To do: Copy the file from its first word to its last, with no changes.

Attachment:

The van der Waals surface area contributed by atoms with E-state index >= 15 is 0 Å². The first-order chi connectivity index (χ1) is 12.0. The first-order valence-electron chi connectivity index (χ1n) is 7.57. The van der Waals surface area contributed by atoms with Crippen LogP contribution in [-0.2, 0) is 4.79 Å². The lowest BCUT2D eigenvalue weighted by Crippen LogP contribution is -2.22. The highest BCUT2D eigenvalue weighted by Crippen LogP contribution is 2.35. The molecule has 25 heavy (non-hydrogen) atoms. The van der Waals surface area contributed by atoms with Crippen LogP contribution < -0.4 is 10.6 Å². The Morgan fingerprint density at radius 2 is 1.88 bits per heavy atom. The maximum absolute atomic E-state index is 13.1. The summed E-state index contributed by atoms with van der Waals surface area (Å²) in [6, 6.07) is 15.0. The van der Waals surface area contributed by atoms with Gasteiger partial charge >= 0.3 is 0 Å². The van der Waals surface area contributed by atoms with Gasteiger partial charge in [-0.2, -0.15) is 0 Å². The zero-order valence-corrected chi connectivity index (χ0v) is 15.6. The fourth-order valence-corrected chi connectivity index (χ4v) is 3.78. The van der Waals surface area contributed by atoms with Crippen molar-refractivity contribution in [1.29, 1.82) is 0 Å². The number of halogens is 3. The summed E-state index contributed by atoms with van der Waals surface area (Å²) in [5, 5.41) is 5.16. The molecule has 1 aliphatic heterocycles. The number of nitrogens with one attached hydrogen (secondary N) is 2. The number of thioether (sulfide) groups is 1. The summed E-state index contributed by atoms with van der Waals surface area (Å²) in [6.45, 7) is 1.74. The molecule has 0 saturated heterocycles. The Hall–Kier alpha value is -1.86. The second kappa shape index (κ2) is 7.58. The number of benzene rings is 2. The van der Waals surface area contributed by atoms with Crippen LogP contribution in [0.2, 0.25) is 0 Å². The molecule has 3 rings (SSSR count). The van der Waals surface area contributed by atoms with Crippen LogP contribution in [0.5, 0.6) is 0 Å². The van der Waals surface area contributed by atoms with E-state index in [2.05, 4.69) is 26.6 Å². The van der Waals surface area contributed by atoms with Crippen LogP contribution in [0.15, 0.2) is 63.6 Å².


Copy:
The van der Waals surface area contributed by atoms with E-state index >= 15 is 0 Å². The first-order chi connectivity index (χ1) is 12.0. The first-order valence-electron chi connectivity index (χ1n) is 7.57. The van der Waals surface area contributed by atoms with Crippen LogP contribution in [-0.2, 0) is 4.79 Å². The lowest BCUT2D eigenvalue weighted by Crippen LogP contribution is -2.22. The highest BCUT2D eigenvalue weighted by Crippen LogP contribution is 2.35. The molecule has 25 heavy (non-hydrogen) atoms. The van der Waals surface area contributed by atoms with Crippen LogP contribution < -0.4 is 10.6 Å². The Morgan fingerprint density at radius 2 is 1.88 bits per heavy atom. The maximum absolute atomic E-state index is 13.1. The summed E-state index contributed by atoms with van der Waals surface area (Å²) in [6, 6.07) is 15.0. The van der Waals surface area contributed by atoms with Gasteiger partial charge >= 0.3 is 0 Å². The van der Waals surface area contributed by atoms with Gasteiger partial charge in [-0.2, -0.15) is 0 Å². The zero-order valence-corrected chi connectivity index (χ0v) is 15.6. The fourth-order valence-corrected chi connectivity index (χ4v) is 3.78. The van der Waals surface area contributed by atoms with Crippen molar-refractivity contribution in [1.29, 1.82) is 0 Å². The number of halogens is 3. The summed E-state index contributed by atoms with van der Waals surface area (Å²) in [5, 5.41) is 5.16. The molecule has 1 aliphatic heterocycles. The number of nitrogens with one attached hydrogen (secondary N) is 2. The number of thioether (sulfide) groups is 1. The summed E-state index contributed by atoms with van der Waals surface area (Å²) in [6.45, 7) is 1.74. The molecule has 0 saturated heterocycles. The Hall–Kier alpha value is -1.86. The second kappa shape index (κ2) is 7.58. The number of benzene rings is 2. The van der Waals surface area contributed by atoms with Crippen LogP contribution in [0.2, 0.25) is 0 Å². The molecule has 3 rings (SSSR count). The van der Waals surface area contributed by atoms with Crippen LogP contribution in [0.5, 0.6) is 0 Å². The van der Waals surface area contributed by atoms with E-state index in [2.05, 4.69) is 26.6 Å². The van der Waals surface area contributed by atoms with Crippen LogP contribution in [0.15, 0.2) is 63.6 Å².